You can refer to text captured earlier in a pattern with a backreference: \1 refers to the contents of the first subpattern, \2 refers to the second, and so on. If you nest subpatterns, the first begins with the first opening parenthesis, the second begins with the second opening parenthesis, and so on.

For instance, this identifies doubled words:

preg_match("/([[:alpha:]]+)\s+\1/", "Paris in the the spring", $m);
// returns true and $m[1] is "the"

The preg_match() function captures at most 99 subpatterns; subpatterns after the 99th are ignored.

Trailing Options

Perl-style regular expressions let you put single-letter options (flags) after the regular expression pattern to modify the interpretation, or behavior, of the match. For instance, to match case-insensitively, simply use the i flag:

preg_match("/cat/i", "Stop, Catherine!"); // returns true

Table 4-10 shows the modifiers from Perl that are supported in Perl-compatible regular expressions.

Table 4-10. Perl flags
Modifier Meaning
/ regexp /i Match case-insensitively
/ regexp /s Make period (.) match any character, including newline (\n)
/ regexp /x Remove whitespace and comments from the pattern
/ regexp /m Make caret (^) match after, and dollar sign ($) match before, internal newlines (\n)
/ regexp /e If the replacement string is PHP code, eval() it to get the actual replacement string

PHP’s Perl-compatible regular expression functions also support other modifiers that aren’t supported by Perl, as listed in Table 4-11.

Table 4-11. Additional PHP flags
Modifier Meaning
/ regexp /U Reverses the greediness of the subpattern; * and + now match as little as possible, instead of as much as possible
/ regexp /u Causes pattern strings to be treated as UTF-8
/ regexp /X Causes a backslash followed by a character with no special meaning to emit an error
/ regexp /A Causes the beginning of the string to be anchored as if the first character of the pattern were ^
/ regexp /D Causes the $ character to match only at the end of a line
/ regexp /S Causes the expression parser to more carefully examine the structure of the pattern, so it may run slightly faster the next time (such as in a loop)

It’s possible to use more than one option in a single pattern, as demonstrated in the following example:

$message = <<< END
To: you@youcorp
From: me@mecorp
Subject: pay up
Pay me or else!
preg_match("/^subject: (.*)/im", $message, $match);
pay up

Inline Options

In addition to specifying pattern-wide options after the closing pattern delimiter, you can specify options within a pattern to have them apply only to part of the pattern. The syntax for this is:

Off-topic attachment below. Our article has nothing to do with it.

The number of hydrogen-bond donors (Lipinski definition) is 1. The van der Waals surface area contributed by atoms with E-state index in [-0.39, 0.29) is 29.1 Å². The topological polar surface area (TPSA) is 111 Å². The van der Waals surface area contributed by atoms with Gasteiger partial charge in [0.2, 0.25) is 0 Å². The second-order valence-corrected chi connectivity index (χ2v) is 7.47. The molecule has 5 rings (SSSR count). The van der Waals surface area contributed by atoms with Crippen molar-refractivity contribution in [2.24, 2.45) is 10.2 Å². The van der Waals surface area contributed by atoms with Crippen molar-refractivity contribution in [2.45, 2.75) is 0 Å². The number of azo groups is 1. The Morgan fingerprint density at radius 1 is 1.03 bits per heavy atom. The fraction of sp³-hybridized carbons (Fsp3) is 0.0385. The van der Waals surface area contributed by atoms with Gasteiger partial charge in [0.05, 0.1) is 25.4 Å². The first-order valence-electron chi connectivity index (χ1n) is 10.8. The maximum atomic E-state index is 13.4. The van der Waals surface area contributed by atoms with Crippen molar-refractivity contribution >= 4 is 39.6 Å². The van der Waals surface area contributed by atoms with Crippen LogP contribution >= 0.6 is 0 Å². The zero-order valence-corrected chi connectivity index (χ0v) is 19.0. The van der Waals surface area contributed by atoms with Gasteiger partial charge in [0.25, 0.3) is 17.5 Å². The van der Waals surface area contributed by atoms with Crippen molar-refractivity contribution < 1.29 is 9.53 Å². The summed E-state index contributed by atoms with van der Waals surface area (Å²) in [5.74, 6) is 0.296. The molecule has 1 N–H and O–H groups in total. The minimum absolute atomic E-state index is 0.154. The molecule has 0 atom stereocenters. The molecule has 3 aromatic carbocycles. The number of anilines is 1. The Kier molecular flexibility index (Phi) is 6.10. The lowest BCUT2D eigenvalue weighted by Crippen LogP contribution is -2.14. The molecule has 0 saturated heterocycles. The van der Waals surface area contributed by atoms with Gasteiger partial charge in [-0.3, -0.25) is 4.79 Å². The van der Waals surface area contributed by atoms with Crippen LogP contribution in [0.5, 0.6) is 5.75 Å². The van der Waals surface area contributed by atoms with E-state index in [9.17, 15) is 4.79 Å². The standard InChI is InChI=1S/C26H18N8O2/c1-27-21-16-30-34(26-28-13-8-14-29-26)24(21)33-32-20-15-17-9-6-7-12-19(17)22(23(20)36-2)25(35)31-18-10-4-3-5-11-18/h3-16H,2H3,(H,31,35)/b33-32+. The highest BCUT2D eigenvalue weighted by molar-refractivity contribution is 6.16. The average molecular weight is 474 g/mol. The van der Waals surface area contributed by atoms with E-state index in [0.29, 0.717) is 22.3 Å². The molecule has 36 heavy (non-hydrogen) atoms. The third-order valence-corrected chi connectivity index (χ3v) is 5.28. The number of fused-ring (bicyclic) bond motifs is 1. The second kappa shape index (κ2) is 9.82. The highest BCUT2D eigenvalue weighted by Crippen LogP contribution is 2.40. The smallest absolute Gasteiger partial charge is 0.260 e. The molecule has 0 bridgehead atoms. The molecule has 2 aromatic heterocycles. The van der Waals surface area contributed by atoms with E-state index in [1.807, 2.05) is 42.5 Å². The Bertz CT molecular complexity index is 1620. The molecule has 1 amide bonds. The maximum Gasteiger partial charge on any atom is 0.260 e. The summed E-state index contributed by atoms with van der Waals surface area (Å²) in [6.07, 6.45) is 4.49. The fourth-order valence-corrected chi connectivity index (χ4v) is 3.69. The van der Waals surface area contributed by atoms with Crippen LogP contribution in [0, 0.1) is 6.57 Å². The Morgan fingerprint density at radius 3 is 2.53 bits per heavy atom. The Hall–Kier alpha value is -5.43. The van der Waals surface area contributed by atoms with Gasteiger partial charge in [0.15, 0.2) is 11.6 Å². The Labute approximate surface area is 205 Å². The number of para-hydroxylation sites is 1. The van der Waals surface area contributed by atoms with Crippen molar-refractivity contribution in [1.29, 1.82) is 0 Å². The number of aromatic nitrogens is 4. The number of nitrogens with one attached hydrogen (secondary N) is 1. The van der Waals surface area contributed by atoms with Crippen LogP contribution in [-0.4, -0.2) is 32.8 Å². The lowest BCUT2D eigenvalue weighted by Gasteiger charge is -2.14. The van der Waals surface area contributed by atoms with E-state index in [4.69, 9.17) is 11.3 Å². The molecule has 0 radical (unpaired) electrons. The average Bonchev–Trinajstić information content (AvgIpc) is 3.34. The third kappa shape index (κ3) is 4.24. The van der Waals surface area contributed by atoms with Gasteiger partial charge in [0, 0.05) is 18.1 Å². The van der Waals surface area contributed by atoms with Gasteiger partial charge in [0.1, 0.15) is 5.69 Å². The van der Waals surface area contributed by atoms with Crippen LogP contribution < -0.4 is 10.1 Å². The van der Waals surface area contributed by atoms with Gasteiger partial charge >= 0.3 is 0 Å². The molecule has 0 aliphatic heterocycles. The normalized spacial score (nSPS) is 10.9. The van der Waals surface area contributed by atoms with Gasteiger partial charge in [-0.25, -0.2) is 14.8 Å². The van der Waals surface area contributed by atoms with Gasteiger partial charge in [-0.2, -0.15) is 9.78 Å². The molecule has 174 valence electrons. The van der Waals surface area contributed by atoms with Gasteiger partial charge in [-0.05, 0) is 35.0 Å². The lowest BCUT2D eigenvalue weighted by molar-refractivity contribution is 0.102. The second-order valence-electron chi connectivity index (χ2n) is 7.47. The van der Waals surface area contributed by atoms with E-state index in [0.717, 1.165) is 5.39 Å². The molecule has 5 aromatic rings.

For example, only the word “PHP” is case-insensitive in this example:

preg_match('/I like (?i:PHP)/', 'I like pHp');  // returns true

The i, m, s, U, x, and X options can be applied internally in this fashion. You can use multiple options at once:

preg_match('/eat (?ix:foo   d)/', 'eat FoOD'); // returns true

Prefix an option with a hyphen (-) to turn it off:

preg_match('/(?-i:I like) PHP/i', 'I like pHp');   // returns true

An alternative form enables or disables the flags until the end of the enclosing subpattern or pattern:

preg_match('/I like (?i)PHP/', 'I like pHp');  // returns true
preg_match('/I (like (?i)PHP) a lot/', 'I like pHp a lot', $match);
// $match[1] is 'like pHp'

Inline flags do not enable capturing. You need an additional set of capturing parentheses to do that.

Lookahead and Lookbehind

In patterns it’s sometimes useful to be able to say “match here if this is next.” This is particularly common when you are splitting a string. The regular expression describes the separator, which is not returned. You can use lookahead to make sure (without matching it, thus preventing it from being returned) that there’s more data after the separator. Similarly, lookbehind checks the preceding text.

Lookahead and lookbehind come in two forms: positive and negative. A positive lookahead or lookbehind says “the next/preceding text must be like this.” A negative lookahead or lookbehind indicates “the next/preceding text must not be like this.” Table 4-12 shows the four constructs you can use in Perl-compatible patterns. None of the constructs captures text.

Table 4-12. Lookahead and lookbehind assertions
Construct Meaning
(?= subpattern ) Positive lookahead
(?! subpattern ) Negative lookahead
(?<= subpattern ) Positive lookbehind